Poster A16, Thursday, August 16, 10:15 am – 12:00 pm, Room 2000AB
Audiovisual facilitation in speech depends on musical background – An ERP study.
Marzieh Sorati1, Dawn Marie Behne1;1Norwegian University of Science and Technology (NTNU)
Audiovisual information facilitates perception in comparison to an audio-only condition. Visual information accompanying sound, such as corresponding mouth movements while articulating a syllable, adds an anticipatory effect which can facilitate audiovisual perception. Although this audiovisual facilitation has been tested in groups with different ages, emotions, languages and with different speech and non-speech stimuli, yet unclear is whether musical training enhances audiovisual facilitation. While extensive experience through musical training can increase neural plasticity and improve auditory perception, an unattended question is whether this improvement is specific to unimodal auditory perception or transfers to audiovisual perception. The current study addresses differences between musicians and non-musicians in audiovisual facilitation in speech due to the addition of visual information. ERP data were collected from 12 participants (six musicians and six non-musicians) in response to the syllable /ba/ in audio-only (AO), audiovisual (AV) and video-only (VO) conditions. In the audio-only condition, analyses of N1-P2 latencies and amplitudes showed that musicians have an improved N1 latency compared to non-musicians. These results are consistent with previous ERP research indicating that musicians have improved auditory perception. Next, to isolate the anticipatory effect of visible mouth movements, the ERP waveform from the video-only condition was subtracted from the audiovisual condition (AV-VO) and compared to the corresponding audio-only ERP waves. An analysis of variance with musical background and condition (AV-VO vs. AO) as factors showed a tendency for an interaction with a large effect size for N1 latency; the difference between AV-VO and AO was therefore further analyzed for each group. Consistent with other recent studies, non-musicians showed facilitation in N1 latency. Notably, musicians showed no significant difference in N1 latency when comparing the AV-VO difference wave and AO condition. These findings imply that AV facilitation is affected by the musical background of the participants. The expected finding, also observed here for non-musicians, is for greater facilitation for the AV-VO than AO condition. However, this was not found for musicians, for whom N1 latencies were already short relative to the non-musicians and were not further reduced in the AV-VO difference wave. Whereas non-musicians, who have relatively late unimodal N1 latencies have AV facilitation, the unimodal audio facilitation that comes with a musical background is not further facilitated for audiovisual speech, suggesting that the extent to which N1 latency for audio perception is facilitated may have limitations.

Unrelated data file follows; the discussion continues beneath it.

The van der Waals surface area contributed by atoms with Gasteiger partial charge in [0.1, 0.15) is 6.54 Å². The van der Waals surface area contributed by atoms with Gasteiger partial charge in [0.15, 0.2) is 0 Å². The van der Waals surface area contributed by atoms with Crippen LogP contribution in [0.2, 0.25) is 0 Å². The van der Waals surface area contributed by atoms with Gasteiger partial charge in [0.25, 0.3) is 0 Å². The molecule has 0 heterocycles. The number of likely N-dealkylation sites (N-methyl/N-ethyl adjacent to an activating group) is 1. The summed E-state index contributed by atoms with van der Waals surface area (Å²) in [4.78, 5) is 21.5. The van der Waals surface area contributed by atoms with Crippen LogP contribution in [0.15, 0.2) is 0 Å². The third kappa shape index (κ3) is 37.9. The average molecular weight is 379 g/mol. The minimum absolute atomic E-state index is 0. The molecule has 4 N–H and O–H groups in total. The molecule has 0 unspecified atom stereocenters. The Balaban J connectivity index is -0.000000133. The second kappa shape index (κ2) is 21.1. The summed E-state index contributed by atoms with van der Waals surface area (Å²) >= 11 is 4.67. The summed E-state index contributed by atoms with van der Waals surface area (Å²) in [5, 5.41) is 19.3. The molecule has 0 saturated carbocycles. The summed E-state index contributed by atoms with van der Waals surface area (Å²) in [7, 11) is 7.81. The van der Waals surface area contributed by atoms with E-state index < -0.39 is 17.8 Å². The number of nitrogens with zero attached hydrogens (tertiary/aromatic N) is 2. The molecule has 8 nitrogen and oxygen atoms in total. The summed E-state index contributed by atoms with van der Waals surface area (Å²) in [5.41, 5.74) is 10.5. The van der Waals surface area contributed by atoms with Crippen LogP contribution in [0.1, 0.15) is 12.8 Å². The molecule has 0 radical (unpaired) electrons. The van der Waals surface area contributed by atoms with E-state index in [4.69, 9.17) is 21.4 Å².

Topic Area: Perception: Speech Perception and Audiovisual Integration